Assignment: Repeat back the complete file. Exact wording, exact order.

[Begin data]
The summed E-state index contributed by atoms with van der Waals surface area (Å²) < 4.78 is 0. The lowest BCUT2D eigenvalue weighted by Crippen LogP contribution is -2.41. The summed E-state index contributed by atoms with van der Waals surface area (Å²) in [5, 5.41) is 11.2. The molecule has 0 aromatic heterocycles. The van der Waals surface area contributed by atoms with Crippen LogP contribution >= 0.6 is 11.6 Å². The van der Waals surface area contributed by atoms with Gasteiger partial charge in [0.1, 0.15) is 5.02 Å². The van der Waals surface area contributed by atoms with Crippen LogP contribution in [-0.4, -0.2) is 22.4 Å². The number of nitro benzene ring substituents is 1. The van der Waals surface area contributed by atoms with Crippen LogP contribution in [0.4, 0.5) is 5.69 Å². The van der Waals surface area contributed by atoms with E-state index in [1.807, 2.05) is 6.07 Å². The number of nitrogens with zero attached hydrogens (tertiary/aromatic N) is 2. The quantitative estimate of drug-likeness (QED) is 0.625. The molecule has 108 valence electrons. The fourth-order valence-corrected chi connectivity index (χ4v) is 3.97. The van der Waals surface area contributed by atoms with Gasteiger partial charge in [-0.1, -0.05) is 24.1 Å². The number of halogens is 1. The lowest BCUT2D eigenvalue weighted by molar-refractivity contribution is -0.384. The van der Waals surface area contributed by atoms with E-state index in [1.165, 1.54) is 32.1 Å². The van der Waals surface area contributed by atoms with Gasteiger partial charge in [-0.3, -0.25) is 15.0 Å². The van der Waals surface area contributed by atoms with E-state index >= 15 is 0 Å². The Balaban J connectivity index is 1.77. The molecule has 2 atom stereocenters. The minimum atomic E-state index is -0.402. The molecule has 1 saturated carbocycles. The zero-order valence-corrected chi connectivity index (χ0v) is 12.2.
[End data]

The summed E-state index contributed by atoms with van der Waals surface area (Å²) < 4.78 is 0. The lowest BCUT2D eigenvalue weighted by Crippen LogP contribution is -2.41. The summed E-state index contributed by atoms with van der Waals surface area (Å²) in [5, 5.41) is 11.2. The molecule has 0 aromatic heterocycles. The van der Waals surface area contributed by atoms with Crippen LogP contribution >= 0.6 is 11.6 Å². The van der Waals surface area contributed by atoms with Gasteiger partial charge in [0.1, 0.15) is 5.02 Å². The van der Waals surface area contributed by atoms with Crippen LogP contribution in [-0.4, -0.2) is 22.4 Å². The number of nitro benzene ring substituents is 1. The van der Waals surface area contributed by atoms with Crippen LogP contribution in [0.4, 0.5) is 5.69 Å². The van der Waals surface area contributed by atoms with E-state index in [1.807, 2.05) is 6.07 Å². The number of nitrogens with zero attached hydrogens (tertiary/aromatic N) is 2. The quantitative estimate of drug-likeness (QED) is 0.625. The molecule has 108 valence electrons. The fourth-order valence-corrected chi connectivity index (χ4v) is 3.97. The van der Waals surface area contributed by atoms with Gasteiger partial charge in [-0.1, -0.05) is 24.1 Å². The number of halogens is 1. The lowest BCUT2D eigenvalue weighted by molar-refractivity contribution is -0.384. The van der Waals surface area contributed by atoms with E-state index in [1.165, 1.54) is 32.1 Å². The van der Waals surface area contributed by atoms with Gasteiger partial charge in [-0.3, -0.25) is 15.0 Å². The van der Waals surface area contributed by atoms with E-state index >= 15 is 0 Å². The Balaban J connectivity index is 1.77. The molecule has 2 atom stereocenters. The minimum atomic E-state index is -0.402. The molecule has 1 saturated carbocycles. The zero-order valence-corrected chi connectivity index (χ0v) is 12.2.